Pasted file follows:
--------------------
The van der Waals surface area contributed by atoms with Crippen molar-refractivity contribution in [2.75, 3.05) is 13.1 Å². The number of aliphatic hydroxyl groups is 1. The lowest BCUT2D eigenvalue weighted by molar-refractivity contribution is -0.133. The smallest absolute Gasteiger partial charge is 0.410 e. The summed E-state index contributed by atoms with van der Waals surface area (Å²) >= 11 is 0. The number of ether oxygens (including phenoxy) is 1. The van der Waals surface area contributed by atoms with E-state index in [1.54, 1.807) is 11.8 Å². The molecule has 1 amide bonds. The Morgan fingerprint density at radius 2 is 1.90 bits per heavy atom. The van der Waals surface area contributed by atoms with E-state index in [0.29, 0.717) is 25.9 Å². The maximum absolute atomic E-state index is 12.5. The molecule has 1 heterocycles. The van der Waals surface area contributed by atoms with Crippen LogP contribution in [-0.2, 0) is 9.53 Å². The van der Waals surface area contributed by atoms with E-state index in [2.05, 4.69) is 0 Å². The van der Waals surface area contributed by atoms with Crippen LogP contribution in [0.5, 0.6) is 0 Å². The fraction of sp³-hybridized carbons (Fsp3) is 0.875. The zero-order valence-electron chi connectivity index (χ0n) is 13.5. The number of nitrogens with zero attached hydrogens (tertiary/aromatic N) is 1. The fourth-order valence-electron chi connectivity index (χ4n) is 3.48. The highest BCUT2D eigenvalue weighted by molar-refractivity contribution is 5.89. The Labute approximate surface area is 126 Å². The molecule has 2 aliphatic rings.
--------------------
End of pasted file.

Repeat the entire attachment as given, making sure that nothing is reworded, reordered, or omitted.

The van der Waals surface area contributed by atoms with Crippen molar-refractivity contribution in [2.75, 3.05) is 13.1 Å². The number of aliphatic hydroxyl groups is 1. The lowest BCUT2D eigenvalue weighted by molar-refractivity contribution is -0.133. The smallest absolute Gasteiger partial charge is 0.410 e. The summed E-state index contributed by atoms with van der Waals surface area (Å²) >= 11 is 0. The number of ether oxygens (including phenoxy) is 1. The van der Waals surface area contributed by atoms with E-state index in [1.54, 1.807) is 11.8 Å². The molecule has 1 amide bonds. The Morgan fingerprint density at radius 2 is 1.90 bits per heavy atom. The van der Waals surface area contributed by atoms with E-state index in [0.29, 0.717) is 25.9 Å². The maximum absolute atomic E-state index is 12.5. The molecule has 1 heterocycles. The van der Waals surface area contributed by atoms with Crippen LogP contribution in [-0.2, 0) is 9.53 Å². The van der Waals surface area contributed by atoms with E-state index in [2.05, 4.69) is 0 Å². The van der Waals surface area contributed by atoms with Crippen LogP contribution in [0.5, 0.6) is 0 Å². The fraction of sp³-hybridized carbons (Fsp3) is 0.875. The zero-order valence-electron chi connectivity index (χ0n) is 13.5. The number of nitrogens with zero attached hydrogens (tertiary/aromatic N) is 1. The fourth-order valence-electron chi connectivity index (χ4n) is 3.48. The highest BCUT2D eigenvalue weighted by molar-refractivity contribution is 5.89. The Labute approximate surface area is 126 Å². The molecule has 2 aliphatic rings.